Benedikt Sigmund Johannes Isserlin was born on February 25 1916 in Munich, Germany. Family tradition has it that the Isserlins were descended from Rabbi Moses Isserles of Cracow, an eminent Talmudic scholar of the 16th century. Benedikt's father, Max, was a professor of psychiatry, an international authority on the effects of brain damage on language and the founder of a hospital for war invalids with brain lesions. He held consultations in his office in the family flat in Munich, and Benedikt recalled that when kleptomaniac patients left the premises the housemaid would relieve them of the items they had pocketed during their visits.
SOURCE: Independent (London) (11-25-05)
Not content with treating political, economic and (before it was fashionable) social history, and with illuminating the works of the Greek and Roman historians, he led the way in taking seriously the Hellenistic schools of philosophy, notably Stoicism, and in demonstrating the subtlety with which the history of ideas can and should be related to the political and social circumstances from which they arise and which they may affect. 'Expertise on these circumstances and on the interpretation of philosophic theories is not always combined,' he wrote. His own work showed what could be achieved when it was.
He was born in Coulsdon, Surrey in 1917, the only child of the Rev Samuel Brunt, a Methodist minister, and Eileen (nZe Blewett). His father died when he was quite young, and Peter Brunt, who never married, remained very close to his mother, who lived into his retirement. After Ipswich School, he won a scholarship to Oriel College, Oxford, in History: he did not trust his ability to compose in ancient Greek at a standard high enough to win one in Classics, the subject he went on to read. The fact is already a true indication of his primary interest in the ancient world, though the training offered by the Greats course in historiography and philosophy was also to prove of great importance for his work.
SOURCE: scotsman.com (11-24-05)
Prosecutors charged Irving earlier this week under an Austrian law that makes denying the Holocaust a crime.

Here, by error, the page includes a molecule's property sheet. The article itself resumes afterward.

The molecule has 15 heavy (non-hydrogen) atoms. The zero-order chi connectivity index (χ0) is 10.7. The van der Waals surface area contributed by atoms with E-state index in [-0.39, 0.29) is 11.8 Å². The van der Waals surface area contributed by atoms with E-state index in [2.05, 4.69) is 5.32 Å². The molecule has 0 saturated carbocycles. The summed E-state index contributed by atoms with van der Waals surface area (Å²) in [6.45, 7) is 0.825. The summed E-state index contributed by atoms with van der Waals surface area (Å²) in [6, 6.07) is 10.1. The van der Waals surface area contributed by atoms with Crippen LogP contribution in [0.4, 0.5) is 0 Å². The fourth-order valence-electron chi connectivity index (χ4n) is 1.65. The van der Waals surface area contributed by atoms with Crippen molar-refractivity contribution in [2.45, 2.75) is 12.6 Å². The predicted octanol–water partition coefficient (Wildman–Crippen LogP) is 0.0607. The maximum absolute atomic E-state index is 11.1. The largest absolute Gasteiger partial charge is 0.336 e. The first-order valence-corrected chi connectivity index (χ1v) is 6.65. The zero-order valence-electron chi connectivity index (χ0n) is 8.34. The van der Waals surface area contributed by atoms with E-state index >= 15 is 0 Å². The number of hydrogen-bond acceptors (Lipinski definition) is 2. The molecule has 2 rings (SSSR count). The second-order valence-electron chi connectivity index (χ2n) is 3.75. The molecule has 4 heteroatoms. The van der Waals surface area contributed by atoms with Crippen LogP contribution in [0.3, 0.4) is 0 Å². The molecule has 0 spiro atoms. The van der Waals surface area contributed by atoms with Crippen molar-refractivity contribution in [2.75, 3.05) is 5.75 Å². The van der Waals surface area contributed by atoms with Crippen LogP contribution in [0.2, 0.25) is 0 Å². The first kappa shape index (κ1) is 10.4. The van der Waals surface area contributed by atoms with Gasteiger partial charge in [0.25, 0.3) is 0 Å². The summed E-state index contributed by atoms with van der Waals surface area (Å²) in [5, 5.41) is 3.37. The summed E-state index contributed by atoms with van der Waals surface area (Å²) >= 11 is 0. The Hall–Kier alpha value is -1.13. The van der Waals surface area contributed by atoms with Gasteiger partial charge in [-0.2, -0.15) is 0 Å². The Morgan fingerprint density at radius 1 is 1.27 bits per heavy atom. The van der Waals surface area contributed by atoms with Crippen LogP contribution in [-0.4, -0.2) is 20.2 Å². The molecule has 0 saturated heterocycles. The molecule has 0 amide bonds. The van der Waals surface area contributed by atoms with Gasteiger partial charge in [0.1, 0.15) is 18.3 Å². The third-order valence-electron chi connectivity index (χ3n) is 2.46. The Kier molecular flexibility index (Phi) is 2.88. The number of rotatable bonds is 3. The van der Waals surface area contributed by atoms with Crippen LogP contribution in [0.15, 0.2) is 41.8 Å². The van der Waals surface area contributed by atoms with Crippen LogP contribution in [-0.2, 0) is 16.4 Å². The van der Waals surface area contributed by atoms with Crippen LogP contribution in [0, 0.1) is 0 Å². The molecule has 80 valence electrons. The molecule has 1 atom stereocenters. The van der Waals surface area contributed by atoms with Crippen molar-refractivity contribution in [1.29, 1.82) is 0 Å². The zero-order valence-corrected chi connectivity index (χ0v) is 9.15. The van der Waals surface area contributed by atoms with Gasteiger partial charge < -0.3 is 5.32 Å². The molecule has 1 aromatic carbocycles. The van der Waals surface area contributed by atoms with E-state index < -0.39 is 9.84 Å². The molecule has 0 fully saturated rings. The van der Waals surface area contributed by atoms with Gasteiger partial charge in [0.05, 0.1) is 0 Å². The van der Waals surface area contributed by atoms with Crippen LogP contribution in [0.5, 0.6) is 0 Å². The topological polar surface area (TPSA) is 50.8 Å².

The charges stem from two speeches Irving delivered in Austria in 1989 in which he allegedly denied the existence of gas chambers. If convicted, he faces up to 10 years in prison.
Irving has changed his views on gas chambers in recent years, his attorney, Elmar Kresbach said.
"He changed some of the views he is so famous for," Kresbach said.
Kresbach said he will argue at a custody hearing that Irving should be released on bail.
It was unclear when the trial will begin.
SOURCE: NYT (11-24-05)
The cause was congestive heart failure and complications of Alzheimer's disease, his son John said.
Mr. Thorndike, the longtime editorial director of American Heritage, started the magazine with two Life colleagues, Oliver Jensen and James Parton. Mr. Jensen died in June, at 91.
A general-interest publication that recounts the American past in the style of a newsmagazine, American Heritage is published six times a year and has a circulation of 340,000. Its corporate parent, the American Heritage Publishing Company, is a division of Forbes Inc.
SOURCE: China Radio International (11-22-05)
Gavin Menzies, author of the best-selling and controversial "1421: The Year China Discovered America," claimed two more major pieces of evidence to prove his theory. He presented the new findings during his Reading Month lecture in Shenzhen on Saturday.
Menzies said the latest evidence is a Chinese map from 1418 and the ruins of a "Chinese navy base" in Nova Scotia, Canada where he spent two weeks this year.